Frank Strafaci, probably at Doral, where he became the director of golf in 1960.
On Sunday, seven of my friends and I left home at 4:30 a.m. so that we could drive to Brooklyn in time to play Dyker Beach Golf Course with members of Shore View Golf Club. I’ve written about Dyker and Shore View a couple of times recently, and I’ll have more to say about them in an upcoming Golf Digest column.
During our round at Dyker, I learned about the Strafacis, a historically significant Brooklyn golf family, and today I learned more. There were five Strafaci brothers, all talented players. The most accomplished was Frank, who won the U.S. Amateur Public Links Championship (on the thirty-seventh hole) in 1935, when he was nineteen. (He was described by the Brooklyn Eagle as “curly-haired little Frankie Strafaci.”) He finished ninth in the 1937 U.S. Open, ahead of Gene Sarazen, Jimmy Demaret, and Byron Nelson, among others, and that performance earned him an invitation to the 1938 Masters, from which he withdrew after three rounds. He was playing poorly and the tournament had been delayed by rain, and he knew that if he stayed for the fourth round he wouldn’t be able to qualify for the North and South Amateur—which he then won, both that year and the next.
Frank Strafaci and Bobby Dunkleberger, following the former’s defeat of the latter on the thirty-sixth hole of the final match of the 1939 North and South, Pinehurst, North Carolina.
During the Second World War, Strafaci was a technical sergeant in the Army’s DUKW Command, which handled amphibious transport. He took part in the Battle of the Philippines, in 1944, and on the second day was pinned behind a tree by Japanese snipers. Shortly afterward, he described the experience in a letter to Morton Bogue, the president of the U.S.G.A.:
I couldn’t see them and so I held my fire, and it was at this time that I got to thinking of the five foot putt I had to make to tie the 8th hole in an exhibition golf match played in Brisbane only a few weeks ago (Captain Bud Ward came down from Dutch New Guinea for five days, and I arranged a match for the benefit of the Australian Red Cross, which we lost 3-2). Our opponents, Alex College and Dick Coogan, played a bit too good for us. I thought of what a tough spot we would have been in if I missed the putt. I can assure you I’ll never try hard for another putt for as long as I live, at least it won’t seem like trying.
The U.S.G.A. had sent a shipment of golf balls to the Red Cross in Australia, as a morale-booster, and Strafaci thanked Bogue. He also wrote:
[When] I get back to the States I hope to present the USGA with a golf ball that has already traveled over 43,000 miles and been used for 52 rounds of golf. It was used in America, Australia, Dutch New Guinea, I expect soon to use it in the Philippines, China and Japan. I used it for the first time at my club Sound View, and from there it went to Omaha, back to Sound View then to Frisco, Adelaide, Australia, Melbourne, Townsville, Cairns, Sydney, Cairns, Brisbane, Cairns, Brisbane, Dutch New Guinea (I didn’t have a club, I batted it around with a club made out of a branch.)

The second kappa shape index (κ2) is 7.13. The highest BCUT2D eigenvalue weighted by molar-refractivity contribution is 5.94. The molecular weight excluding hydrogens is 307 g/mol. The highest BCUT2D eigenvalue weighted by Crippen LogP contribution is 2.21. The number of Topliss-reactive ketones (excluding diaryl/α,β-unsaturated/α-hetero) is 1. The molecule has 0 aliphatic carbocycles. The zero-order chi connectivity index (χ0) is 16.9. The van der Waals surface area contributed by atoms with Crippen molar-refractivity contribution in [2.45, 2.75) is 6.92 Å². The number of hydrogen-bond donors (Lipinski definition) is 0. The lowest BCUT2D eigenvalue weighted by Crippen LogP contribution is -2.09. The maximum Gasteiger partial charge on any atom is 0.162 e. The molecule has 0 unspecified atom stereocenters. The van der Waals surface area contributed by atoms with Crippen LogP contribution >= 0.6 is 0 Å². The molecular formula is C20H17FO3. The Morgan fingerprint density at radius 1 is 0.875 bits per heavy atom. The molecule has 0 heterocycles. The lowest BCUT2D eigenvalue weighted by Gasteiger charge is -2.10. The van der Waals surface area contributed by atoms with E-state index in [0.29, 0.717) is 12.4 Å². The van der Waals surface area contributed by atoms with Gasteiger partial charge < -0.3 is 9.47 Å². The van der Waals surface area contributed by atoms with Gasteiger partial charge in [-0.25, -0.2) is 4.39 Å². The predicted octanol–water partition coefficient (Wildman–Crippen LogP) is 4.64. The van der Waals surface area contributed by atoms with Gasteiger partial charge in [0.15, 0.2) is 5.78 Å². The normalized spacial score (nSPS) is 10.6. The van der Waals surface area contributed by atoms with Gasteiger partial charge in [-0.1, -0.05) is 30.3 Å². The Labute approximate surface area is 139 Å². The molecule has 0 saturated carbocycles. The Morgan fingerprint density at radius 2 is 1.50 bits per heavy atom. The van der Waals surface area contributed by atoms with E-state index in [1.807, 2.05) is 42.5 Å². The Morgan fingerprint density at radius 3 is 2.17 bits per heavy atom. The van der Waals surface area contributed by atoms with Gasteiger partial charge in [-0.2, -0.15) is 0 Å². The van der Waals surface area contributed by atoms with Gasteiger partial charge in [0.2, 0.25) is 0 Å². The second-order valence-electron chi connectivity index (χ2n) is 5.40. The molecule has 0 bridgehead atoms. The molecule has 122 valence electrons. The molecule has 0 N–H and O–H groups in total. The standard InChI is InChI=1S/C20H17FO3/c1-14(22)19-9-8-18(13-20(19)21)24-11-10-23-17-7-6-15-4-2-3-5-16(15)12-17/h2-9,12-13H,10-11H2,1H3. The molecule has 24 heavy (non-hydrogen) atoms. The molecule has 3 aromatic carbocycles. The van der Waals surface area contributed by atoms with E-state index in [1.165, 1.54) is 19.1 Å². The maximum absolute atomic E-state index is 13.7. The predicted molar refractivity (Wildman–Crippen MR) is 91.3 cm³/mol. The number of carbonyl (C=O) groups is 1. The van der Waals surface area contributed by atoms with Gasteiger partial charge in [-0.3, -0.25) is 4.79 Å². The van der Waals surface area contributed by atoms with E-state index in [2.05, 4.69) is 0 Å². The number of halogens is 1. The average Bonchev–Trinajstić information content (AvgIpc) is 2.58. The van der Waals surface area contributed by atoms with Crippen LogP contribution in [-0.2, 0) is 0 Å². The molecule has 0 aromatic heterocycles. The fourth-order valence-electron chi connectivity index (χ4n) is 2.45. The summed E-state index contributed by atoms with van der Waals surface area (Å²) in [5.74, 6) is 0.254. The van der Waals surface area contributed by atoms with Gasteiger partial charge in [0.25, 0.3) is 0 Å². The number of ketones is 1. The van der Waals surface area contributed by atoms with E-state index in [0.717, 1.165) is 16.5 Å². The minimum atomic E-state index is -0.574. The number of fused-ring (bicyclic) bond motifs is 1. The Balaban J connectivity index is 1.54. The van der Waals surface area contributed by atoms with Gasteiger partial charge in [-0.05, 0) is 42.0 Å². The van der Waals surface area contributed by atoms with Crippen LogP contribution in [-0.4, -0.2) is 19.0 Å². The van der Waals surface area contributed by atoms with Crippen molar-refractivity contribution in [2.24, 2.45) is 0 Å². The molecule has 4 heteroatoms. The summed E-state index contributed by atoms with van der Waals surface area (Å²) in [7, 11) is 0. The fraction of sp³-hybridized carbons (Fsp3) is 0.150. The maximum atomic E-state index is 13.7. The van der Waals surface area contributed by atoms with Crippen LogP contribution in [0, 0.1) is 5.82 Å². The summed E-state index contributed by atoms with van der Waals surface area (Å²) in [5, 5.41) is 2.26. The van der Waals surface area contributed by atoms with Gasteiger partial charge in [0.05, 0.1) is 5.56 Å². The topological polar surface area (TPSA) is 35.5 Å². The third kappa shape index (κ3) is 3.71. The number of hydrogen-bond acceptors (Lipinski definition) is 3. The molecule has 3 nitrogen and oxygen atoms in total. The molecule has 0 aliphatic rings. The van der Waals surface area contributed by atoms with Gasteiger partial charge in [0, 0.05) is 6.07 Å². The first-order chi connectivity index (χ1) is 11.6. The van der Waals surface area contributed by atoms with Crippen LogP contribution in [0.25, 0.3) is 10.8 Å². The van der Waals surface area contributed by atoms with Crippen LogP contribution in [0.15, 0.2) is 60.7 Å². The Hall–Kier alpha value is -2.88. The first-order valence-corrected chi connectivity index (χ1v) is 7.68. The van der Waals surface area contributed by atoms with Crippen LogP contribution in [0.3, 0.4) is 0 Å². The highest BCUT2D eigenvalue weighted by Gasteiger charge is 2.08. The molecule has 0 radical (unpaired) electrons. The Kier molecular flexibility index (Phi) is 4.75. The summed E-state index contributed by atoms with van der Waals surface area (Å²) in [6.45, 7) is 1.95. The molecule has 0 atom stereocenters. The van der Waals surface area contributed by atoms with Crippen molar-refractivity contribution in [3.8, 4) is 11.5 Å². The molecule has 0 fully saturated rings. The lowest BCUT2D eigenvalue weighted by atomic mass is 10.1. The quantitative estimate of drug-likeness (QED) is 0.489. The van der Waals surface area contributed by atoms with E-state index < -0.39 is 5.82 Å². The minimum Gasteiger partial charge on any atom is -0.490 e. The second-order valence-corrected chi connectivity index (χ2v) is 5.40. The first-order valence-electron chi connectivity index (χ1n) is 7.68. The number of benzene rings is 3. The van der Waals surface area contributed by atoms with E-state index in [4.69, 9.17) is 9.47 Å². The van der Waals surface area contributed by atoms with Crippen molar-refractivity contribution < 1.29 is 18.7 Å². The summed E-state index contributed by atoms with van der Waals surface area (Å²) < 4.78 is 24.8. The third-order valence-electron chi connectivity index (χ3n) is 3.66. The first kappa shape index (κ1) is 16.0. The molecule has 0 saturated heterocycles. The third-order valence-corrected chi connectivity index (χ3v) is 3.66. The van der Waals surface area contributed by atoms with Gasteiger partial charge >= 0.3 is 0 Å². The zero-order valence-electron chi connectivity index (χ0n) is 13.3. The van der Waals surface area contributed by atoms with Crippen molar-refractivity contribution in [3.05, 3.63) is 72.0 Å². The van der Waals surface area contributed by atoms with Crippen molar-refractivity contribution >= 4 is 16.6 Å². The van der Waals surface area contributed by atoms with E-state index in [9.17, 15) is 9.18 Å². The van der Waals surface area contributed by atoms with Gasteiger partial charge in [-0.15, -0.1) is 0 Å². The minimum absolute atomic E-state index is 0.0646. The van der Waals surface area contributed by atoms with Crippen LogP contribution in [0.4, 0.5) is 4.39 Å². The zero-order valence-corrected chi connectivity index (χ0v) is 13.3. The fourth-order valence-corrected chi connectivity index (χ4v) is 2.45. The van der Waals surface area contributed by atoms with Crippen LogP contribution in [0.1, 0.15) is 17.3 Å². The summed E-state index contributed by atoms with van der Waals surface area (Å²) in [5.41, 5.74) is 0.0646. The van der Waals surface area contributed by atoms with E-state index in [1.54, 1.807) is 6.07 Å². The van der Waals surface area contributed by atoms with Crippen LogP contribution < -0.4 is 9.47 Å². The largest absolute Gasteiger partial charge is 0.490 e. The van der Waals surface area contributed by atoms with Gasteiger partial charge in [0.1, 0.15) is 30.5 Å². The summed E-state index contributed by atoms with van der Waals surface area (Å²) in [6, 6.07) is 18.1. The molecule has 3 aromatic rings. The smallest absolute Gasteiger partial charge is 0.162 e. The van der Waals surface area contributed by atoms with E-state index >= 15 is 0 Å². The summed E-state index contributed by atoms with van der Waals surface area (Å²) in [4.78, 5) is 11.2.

Dan Hubbard, who works in the communications department of the U.S.G.A. and, as it happens, is a member of my club, told me in an email: “We do not have a record of a golf ball coming in from Frank Strafaci, but we do have a five-peso bill issued by the Japanese government from the Philippines which he sent to Morton Bogue from Leyte in April of 1945.” Strafaci’s inspiration for his long-distance ball stunt may have been a series of cartoons in 1936 by Frank King, in his syndicated strip Gasoline Alley. In that series, Doc sets out to play a golf ball from San Francisco to New York—and in the strip below he’s nearing his goal:
In subsequent installments, Doc “breaks 80” between the post office and the East River, and finishes with a transcontinental score of 14,197. (In 1927, according to the book Golf in the Comic Strips, “a plumber and golfer by the name of Joe Grahame set out to achieve the same goal. He disappeared somewhere in the middle of Texas.”)
Strafaci played in a second Masters, in 1950, and he lost to Arnold Palmer on the eighteenth hole in the first match-play round in the 1954 U.S. Amateur. Palmer, who went on to win (and then to turn pro), said his match with Strafaci had been his toughest in the tournament. Strafaci became the director of golf at Doral in 1960, and named the Blue Monster. He died in 1988.
Frank’s father, Joseph Strafaci, owned a small farm that included the site now occupied by the Dyker clubhouse. Frank’s brother Thomas, and Thomas’s son Thomas, Jr., served as Dyker’s head professionals from 1958 until 1983. Frank’s grandnephew Paul is a recent past president of Shore View—the fifth Strafaci to hold that position—and a highly decorated New York City detective. Paul and a brother—another Frank—were members of the golf team at St. John’s University in the nineteen-eighties. And Jill Strafaci, who is the wife of Paul’s cousin Frank (the son of the one who tested Arnold Palmer), was a star golfer at the University of Florida and, later, an executive in the Miami Dolphins organization. Her husband was an executive of the Florida State Golf Association and is now a member of its advisory board.
The fivesome in the photo below—which was taken in Queens in 1936, possibly at Oakland Golf Club, which was redesigned Seth Raynor in 1915 but buried by expressways in 1952 and 1960—consists of the five Strafaci brothers. From left to right they are Thomas, Dominick, Pasquale, Ralph, and Frank.